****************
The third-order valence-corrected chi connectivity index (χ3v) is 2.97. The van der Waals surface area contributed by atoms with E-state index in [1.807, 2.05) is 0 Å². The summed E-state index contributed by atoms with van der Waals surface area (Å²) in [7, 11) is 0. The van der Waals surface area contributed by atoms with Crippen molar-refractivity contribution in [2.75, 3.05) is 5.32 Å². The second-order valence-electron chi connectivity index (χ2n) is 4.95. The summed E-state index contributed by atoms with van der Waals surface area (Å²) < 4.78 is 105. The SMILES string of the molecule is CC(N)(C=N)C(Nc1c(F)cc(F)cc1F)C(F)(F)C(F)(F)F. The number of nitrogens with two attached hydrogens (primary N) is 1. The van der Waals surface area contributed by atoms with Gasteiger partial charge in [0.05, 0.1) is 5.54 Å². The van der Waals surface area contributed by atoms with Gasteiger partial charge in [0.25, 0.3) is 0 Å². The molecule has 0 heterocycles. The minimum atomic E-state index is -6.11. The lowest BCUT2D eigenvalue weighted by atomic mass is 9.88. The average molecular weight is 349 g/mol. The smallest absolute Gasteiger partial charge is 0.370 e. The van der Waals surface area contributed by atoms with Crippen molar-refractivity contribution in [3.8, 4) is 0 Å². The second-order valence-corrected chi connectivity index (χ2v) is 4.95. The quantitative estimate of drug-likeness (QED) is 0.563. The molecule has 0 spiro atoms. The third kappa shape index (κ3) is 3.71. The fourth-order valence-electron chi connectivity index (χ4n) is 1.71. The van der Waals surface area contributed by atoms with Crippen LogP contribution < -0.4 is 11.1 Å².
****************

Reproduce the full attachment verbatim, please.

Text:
The third-order valence-corrected chi connectivity index (χ3v) is 2.97. The van der Waals surface area contributed by atoms with E-state index in [1.807, 2.05) is 0 Å². The summed E-state index contributed by atoms with van der Waals surface area (Å²) in [7, 11) is 0. The van der Waals surface area contributed by atoms with Crippen molar-refractivity contribution in [2.75, 3.05) is 5.32 Å². The second-order valence-electron chi connectivity index (χ2n) is 4.95. The summed E-state index contributed by atoms with van der Waals surface area (Å²) < 4.78 is 105. The SMILES string of the molecule is CC(N)(C=N)C(Nc1c(F)cc(F)cc1F)C(F)(F)C(F)(F)F. The number of nitrogens with two attached hydrogens (primary N) is 1. The van der Waals surface area contributed by atoms with Gasteiger partial charge in [0.05, 0.1) is 5.54 Å². The van der Waals surface area contributed by atoms with Gasteiger partial charge in [0.25, 0.3) is 0 Å². The molecule has 0 heterocycles. The minimum atomic E-state index is -6.11. The lowest BCUT2D eigenvalue weighted by atomic mass is 9.88. The average molecular weight is 349 g/mol. The smallest absolute Gasteiger partial charge is 0.370 e. The van der Waals surface area contributed by atoms with Crippen molar-refractivity contribution in [3.8, 4) is 0 Å². The second-order valence-corrected chi connectivity index (χ2v) is 4.95. The quantitative estimate of drug-likeness (QED) is 0.563. The molecule has 0 spiro atoms. The third kappa shape index (κ3) is 3.71. The fourth-order valence-electron chi connectivity index (χ4n) is 1.71. The van der Waals surface area contributed by atoms with Crippen LogP contribution < -0.4 is 11.1 Å².